Fig. 8.

(A) Histograms of latencies τ obtained in successive blocks of 200 tests each. The histograms are ordered from front to back. Note the slow build-up of the tendency to respond more to the second of the two stimulus pulses. Bin width 1 ms. (B) Quality factors Q obtained in successive blocks of 200 tests in response to continuous stimulation with double pulses (spaced 12 ms apart). Different symbols indicate three different fish; filled circles relate to the histograms shown in A. Regression analysis for pooled data: r=0.80, N=34, P ⪡0.001. The dimensionless quality factor Q assesses the degree of preference in the fish’s response to a double pulse: Q<0.5 indicates that mainly the first pulse is echoed; Q>0.5 indicates that mainly the second pulse is echoed.

Fig. 8.

(A) Histograms of latencies τ obtained in successive blocks of 200 tests each. The histograms are ordered from front to back. Note the slow build-up of the tendency to respond more to the second of the two stimulus pulses. Bin width 1 ms. (B) Quality factors Q obtained in successive blocks of 200 tests in response to continuous stimulation with double pulses (spaced 12 ms apart). Different symbols indicate three different fish; filled circles relate to the histograms shown in A. Regression analysis for pooled data: r=0.80, N=34, P ⪡0.001. The dimensionless quality factor Q assesses the degree of preference in the fish’s response to a double pulse: Q<0.5 indicates that mainly the first pulse is echoed; Q>0.5 indicates that mainly the second pulse is echoed.

A similar ‘adaptation’ effect can also be shown in those fish that seemed to respond more to the second pulse right from the beginning of the tests. To show this, one ideally should deliver one double pulse, measure the EOD latency and then wait for a long time. Repeating this several times would then yield the probabilities of an echo to the first and second pulse for the ‘first’ double pulse encountered after a long period. This could then be compared with the respective probabilities obtained in tests in which double pulses were delivered continuously at approximately 1 s−1. Fig. 9 provides an example of such an experiment made with one fish. At the beginning of each of 7 days, approximately 10 000 stimuli were delivered at approximately 1 s−1. These stimuli were mainly single pulses, but double pulses were interspersed at random at an average probability of one double pulse in 100 stimuli. Thus, double pulses were rare during this first phase of each experimental day. After up to 100 such rare double pulses had been delivered, a continuous series of 200 double pulses (at a rate of 1 s−1 ) was delivered (i) to assess whether the fish responded most to the second pulse and (ii) to provide a control with which to compare the tests with rare double pulses. The fish was then kept separate from the other fish and the procedure was repeated for the next 6 days.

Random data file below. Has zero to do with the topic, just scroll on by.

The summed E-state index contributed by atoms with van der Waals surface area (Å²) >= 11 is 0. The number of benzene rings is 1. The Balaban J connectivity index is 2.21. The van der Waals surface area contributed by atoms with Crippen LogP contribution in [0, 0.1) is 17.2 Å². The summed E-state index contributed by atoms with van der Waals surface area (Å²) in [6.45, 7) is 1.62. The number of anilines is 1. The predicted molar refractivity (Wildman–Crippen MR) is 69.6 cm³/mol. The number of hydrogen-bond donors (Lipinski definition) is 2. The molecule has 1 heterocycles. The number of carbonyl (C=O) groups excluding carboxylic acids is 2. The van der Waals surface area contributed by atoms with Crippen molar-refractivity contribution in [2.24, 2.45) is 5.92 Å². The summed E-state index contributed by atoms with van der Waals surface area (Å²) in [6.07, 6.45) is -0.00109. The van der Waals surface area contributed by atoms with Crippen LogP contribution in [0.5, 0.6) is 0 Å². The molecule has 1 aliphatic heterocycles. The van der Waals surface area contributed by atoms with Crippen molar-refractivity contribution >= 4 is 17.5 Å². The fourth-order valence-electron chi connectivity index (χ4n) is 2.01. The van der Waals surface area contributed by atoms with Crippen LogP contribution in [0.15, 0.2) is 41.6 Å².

Fig. 9.